Embryogenic Calli Explants and Silicon Carbide Whisker-Mediated Transformation of Cotton (Gossypium hirsutum L.)
Rapid growth in the genetic transformation of plants is the outcome of versatile transformation methods, explant nature, and media regimes. Modern biotechnologists have now a toolkit embraced with different plant transformation methods to generate specific and targeted genetic variation for performance improvement of crop plants. Genetic information are created by proper custom synthesis/amplification of DNA sequences from natural sources, modification during gene cloning, and choice of regulatory sequences and delivered to plants via different plant transformation techniques. Cotton is known by different names like king of fiber crops, white gold, etc., due to its socioeconomic involvement in society livelihood. So cotton is the host of several transgenes delivered for the purpose of trait development of improvement outcompeting its wild counterparts. At present most of the cotton adopted by farmers is biotech and contributes significantly in meeting farmers and industry demands. It is the versatile nature of cotton that it has been subjected to different genetic transformation methods to provide the breeders with an opportunity to develop alien traits or improve the endogenous gene performance that are very difficult or impossible to develop through conventional breeding methods. Landmark achievements were achieved by expanding explant choice such as calli as explants as it reduces the extent of labor, time, and effort and thereby becoming cost-effective cotton transformation. Cotton calli becomes differentiated into embryogenic and non-embryogenic which requires regular screening, keeping in view texture, color, and growth behavior. Here we describe the calli features which are peculiar in nature when used as explants in a novel physical way of cotton transformation with different genes by using embryogenic calli as continuous source of explants. The dawn of genome editing has opened another horizon in transformation research and development enhancing the scope of cotton transformation.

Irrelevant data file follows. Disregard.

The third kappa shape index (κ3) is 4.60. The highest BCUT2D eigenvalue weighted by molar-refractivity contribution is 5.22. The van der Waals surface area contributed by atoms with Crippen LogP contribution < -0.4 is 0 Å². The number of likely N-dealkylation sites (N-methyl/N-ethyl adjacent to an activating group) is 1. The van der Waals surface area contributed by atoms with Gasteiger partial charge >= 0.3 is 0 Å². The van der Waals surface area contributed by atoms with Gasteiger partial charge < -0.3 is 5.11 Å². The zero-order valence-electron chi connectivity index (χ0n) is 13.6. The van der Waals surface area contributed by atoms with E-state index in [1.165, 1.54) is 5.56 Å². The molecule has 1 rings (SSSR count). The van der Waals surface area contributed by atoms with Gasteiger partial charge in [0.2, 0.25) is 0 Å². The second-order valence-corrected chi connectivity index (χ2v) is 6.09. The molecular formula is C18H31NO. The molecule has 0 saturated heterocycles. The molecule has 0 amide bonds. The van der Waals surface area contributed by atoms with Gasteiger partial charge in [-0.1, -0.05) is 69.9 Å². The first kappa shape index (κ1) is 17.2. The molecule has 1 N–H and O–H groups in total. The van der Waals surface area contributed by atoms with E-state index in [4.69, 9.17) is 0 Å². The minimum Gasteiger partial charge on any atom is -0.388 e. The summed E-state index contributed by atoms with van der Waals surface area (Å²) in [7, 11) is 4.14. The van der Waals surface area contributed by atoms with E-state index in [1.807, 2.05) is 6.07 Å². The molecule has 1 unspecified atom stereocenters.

Key wordsCotton Coker-312 Embryogenic calli Histology Transformation Cotton tissue culture GUS AVP1 nptII Embryogenesis Silicon carbide whiskers
This work was supported by PIBS and PSF, Pakistan. Technical help by Ms. Shahnaz Akhtar (media preparations), Mrs. Kalsoom Akhtar, and Mr. Karim Bukhsh (plant tissue culture) is gratefully acknowledged.
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